A special thank you to all the people and sponsors who help make this event possible year after year…you know who you are. See you next year!

The 07 Donnie raised $8,000 for the Ventura Red Cross Chapter and put the total for 11 year event at over $60,000.

If you would like to give a donation to the American Red Cross please contact:

Janet Dackow
Director of Accounting
American Red Cross of Ventura County
805-987-1514 x312
dackowj@usa.redcross.org

RESULTS

Donnie Solomon Pro/Am Memorial Surf Contest to Benefit the Red Cross of Ventura Chapter.

“C” Street, Ventura

Pro/Am Division:
1. Jesse Merle Jones – Costa Mesa
2. Che Stang – Carlsbad
3. Nathaniel Curran – Oxnard
4. Chad Compton – Ventura

Friends of Donnie Division:
1. Henry Mills – Carpinteria
2. Adam Virs – Ventura
3. Kellen Ellison – Ventura
4. Guy Quezada – Ventura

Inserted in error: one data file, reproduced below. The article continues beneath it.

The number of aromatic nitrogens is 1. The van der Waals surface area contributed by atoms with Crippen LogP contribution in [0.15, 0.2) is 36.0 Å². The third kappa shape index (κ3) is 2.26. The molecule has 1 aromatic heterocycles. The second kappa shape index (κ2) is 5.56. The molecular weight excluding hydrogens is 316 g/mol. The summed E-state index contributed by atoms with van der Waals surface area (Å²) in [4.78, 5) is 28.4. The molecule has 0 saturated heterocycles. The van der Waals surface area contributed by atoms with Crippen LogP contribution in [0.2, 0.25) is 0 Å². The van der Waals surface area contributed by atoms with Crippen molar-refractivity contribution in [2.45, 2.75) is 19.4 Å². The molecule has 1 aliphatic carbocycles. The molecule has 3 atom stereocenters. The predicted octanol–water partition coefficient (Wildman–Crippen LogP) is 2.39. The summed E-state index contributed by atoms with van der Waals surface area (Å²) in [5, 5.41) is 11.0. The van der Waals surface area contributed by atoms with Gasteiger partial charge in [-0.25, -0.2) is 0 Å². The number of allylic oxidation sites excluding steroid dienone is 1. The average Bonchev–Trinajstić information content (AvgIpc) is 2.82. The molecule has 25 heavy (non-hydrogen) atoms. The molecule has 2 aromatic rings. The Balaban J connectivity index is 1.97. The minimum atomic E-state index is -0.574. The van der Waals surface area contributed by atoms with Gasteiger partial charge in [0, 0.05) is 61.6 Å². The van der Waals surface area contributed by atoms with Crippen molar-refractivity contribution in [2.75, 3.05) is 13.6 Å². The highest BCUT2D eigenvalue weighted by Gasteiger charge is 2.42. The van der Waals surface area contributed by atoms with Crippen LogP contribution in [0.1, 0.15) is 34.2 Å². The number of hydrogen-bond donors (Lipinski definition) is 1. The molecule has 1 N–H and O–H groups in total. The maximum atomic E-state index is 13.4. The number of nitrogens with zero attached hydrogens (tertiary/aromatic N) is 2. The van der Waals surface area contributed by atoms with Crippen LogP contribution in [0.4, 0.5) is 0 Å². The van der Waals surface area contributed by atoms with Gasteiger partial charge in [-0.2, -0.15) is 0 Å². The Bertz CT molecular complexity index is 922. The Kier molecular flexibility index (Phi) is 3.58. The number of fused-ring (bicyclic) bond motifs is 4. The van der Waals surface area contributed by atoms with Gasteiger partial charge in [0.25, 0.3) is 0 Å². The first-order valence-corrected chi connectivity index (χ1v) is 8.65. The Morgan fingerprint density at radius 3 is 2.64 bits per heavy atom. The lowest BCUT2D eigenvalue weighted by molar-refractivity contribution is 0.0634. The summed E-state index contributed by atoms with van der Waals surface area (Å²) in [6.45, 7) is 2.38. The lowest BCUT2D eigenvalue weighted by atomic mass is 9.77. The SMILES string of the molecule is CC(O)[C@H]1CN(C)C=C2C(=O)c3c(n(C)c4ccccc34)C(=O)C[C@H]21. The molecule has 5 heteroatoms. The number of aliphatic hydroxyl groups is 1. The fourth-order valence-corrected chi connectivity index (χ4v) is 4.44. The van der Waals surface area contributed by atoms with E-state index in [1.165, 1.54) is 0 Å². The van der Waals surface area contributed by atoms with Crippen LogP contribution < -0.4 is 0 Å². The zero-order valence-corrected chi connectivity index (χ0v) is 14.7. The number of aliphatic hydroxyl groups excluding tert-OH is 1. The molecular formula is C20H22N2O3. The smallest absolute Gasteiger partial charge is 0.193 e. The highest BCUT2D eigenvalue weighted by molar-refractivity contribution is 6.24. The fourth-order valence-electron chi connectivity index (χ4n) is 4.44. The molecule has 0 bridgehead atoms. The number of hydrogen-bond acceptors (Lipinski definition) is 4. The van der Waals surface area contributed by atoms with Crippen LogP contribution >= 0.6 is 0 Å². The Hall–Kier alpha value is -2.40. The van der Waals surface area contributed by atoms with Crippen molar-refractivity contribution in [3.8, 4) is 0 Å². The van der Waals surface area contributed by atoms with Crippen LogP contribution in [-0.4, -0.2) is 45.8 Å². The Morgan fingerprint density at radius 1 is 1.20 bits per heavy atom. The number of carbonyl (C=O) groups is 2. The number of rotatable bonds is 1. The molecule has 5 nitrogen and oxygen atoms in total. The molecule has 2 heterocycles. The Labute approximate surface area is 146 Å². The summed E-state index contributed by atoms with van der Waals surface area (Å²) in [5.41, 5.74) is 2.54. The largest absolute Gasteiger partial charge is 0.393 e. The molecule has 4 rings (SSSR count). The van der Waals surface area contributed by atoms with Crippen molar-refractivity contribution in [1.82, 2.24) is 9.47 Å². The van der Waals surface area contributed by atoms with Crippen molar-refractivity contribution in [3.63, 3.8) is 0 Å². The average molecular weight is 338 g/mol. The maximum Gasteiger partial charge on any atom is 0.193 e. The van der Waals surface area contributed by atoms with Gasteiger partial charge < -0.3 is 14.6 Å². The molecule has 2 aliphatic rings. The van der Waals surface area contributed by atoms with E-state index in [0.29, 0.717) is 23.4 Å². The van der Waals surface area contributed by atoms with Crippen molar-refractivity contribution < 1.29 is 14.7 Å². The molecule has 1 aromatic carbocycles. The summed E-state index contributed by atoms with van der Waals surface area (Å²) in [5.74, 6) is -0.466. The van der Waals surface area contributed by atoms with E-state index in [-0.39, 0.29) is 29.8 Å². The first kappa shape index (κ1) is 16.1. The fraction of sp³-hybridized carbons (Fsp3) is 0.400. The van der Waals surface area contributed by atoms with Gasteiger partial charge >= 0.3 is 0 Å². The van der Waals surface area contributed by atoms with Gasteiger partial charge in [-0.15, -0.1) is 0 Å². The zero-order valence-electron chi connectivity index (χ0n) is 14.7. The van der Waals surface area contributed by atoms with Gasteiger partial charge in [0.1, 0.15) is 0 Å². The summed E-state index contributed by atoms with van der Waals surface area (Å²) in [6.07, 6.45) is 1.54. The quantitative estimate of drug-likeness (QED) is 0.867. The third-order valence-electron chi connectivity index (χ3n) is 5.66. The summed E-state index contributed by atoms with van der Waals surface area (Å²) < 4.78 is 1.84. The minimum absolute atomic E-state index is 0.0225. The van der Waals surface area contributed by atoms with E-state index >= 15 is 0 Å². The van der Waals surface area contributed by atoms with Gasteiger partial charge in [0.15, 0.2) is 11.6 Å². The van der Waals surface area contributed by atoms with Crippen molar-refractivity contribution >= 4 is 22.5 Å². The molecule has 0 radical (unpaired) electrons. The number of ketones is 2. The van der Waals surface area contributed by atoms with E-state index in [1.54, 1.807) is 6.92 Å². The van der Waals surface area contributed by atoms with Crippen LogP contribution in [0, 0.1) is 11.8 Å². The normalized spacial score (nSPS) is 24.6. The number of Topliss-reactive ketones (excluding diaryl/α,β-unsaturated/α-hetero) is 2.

5. Bart Templeton – Ventura
6. Dave Hopkins – Ventura


Nathaniel Curran
About Donnie Solomon:

Donnie Solomon was a well known professional surfer and native of Ventura who died while surfing Waimea Bay in December 1995 shortly after riding the wave of his life. Solomon was a strong supporter of the Red Cross and visited their facilities throughout the world while he traveled and competed in the WQS (World Qualifying Series). He encouraged other surfers and youth to receive safety training in first aid and CPR as well as lifeguard training.

About The Red Cross:Since its founding in 1881 by visionary leader Clara Barton, the American Red Cross has been the nation’s premier emergency response organization. As part of a worldwide movement that offers neutral humanitarian care to the victims of war, the American Red Cross distinguished itself by also aiding victims of devastating natural disasters. Over the years, the organization has expanded its services, always with the aim of preventing and relieving suffering.